- The following is an ML program that computes the factorial function.
It uses a locally defined function to do this computation.
fun fact n = let fun aux(0,acc) = acc | aux(m,acc) = aux(m - 1,m * acc) in aux(n,1) end;

Write a lambda Prolog program in the style of the one for`reverse`given in Figure 5.15 that implements the factorial relation using a locally defined auxiliary predicate. - The following is an ML program that computes the Fibonacci program.
It uses a locally defined function to do this computation.
local fun iter(this,prev:int,count,n) = if count = n then this else iter(this+prev,this,count+1,n); in fun fib 0 = 0 | fib n = iter(1,0,1,n); end;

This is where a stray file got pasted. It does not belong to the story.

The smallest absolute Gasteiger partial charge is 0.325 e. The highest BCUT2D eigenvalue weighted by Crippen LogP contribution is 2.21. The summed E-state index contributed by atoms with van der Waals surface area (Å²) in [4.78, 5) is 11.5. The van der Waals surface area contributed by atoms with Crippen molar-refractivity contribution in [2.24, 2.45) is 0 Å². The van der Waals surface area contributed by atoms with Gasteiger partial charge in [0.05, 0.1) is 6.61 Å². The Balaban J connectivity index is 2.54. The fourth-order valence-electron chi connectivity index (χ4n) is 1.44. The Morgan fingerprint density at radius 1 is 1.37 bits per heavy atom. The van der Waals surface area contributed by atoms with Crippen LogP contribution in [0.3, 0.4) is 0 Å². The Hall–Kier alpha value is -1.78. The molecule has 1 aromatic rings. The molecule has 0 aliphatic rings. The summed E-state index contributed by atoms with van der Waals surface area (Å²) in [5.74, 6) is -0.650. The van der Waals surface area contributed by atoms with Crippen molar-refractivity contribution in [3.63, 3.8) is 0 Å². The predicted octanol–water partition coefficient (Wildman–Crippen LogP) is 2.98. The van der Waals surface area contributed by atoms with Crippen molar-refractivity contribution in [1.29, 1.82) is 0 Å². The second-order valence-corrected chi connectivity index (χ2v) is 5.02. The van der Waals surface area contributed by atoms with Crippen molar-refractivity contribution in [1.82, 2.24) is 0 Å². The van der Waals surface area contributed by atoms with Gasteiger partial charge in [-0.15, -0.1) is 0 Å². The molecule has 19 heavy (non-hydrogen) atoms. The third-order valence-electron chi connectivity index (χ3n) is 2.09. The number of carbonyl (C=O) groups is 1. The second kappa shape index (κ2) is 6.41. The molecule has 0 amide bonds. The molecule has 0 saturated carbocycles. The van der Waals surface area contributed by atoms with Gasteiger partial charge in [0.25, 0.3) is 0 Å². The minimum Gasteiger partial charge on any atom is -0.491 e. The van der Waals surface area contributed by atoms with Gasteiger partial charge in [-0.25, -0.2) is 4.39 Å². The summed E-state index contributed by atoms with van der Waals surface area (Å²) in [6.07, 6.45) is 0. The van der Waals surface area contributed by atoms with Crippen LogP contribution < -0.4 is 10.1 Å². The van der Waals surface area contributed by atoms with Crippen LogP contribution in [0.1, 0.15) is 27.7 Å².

Write a lambda Prolog program in the style of the one for`reverse`given in Figure 5.15 that implements the Fibonacci relation using such a locally defined auxiliary predicate. - Which of the following formulas are provable and which are not?
Attempt to verify this by hand before asking lambda Prolog to verify
your conclusions.
pi x\(sigma y\( p x => p y)). sigma x\(pi y\( p x => p y)). pi x\(pi y\(q x y => pi z\(q x z))). pi x\(sigma y\(q x y => pi z\(q x z))). sigma x\(pi y\(q x y => pi z\(q x z))). pi x\(pi y\(q x y => sigma z\(q x z))). (pi x\(pi y\(p x => q x y))) => pi x\(p x => pi y\(q x y)). (pi x\(p x => pi y\(q x y))) => pi x\(pi y\(p x => q x y)).

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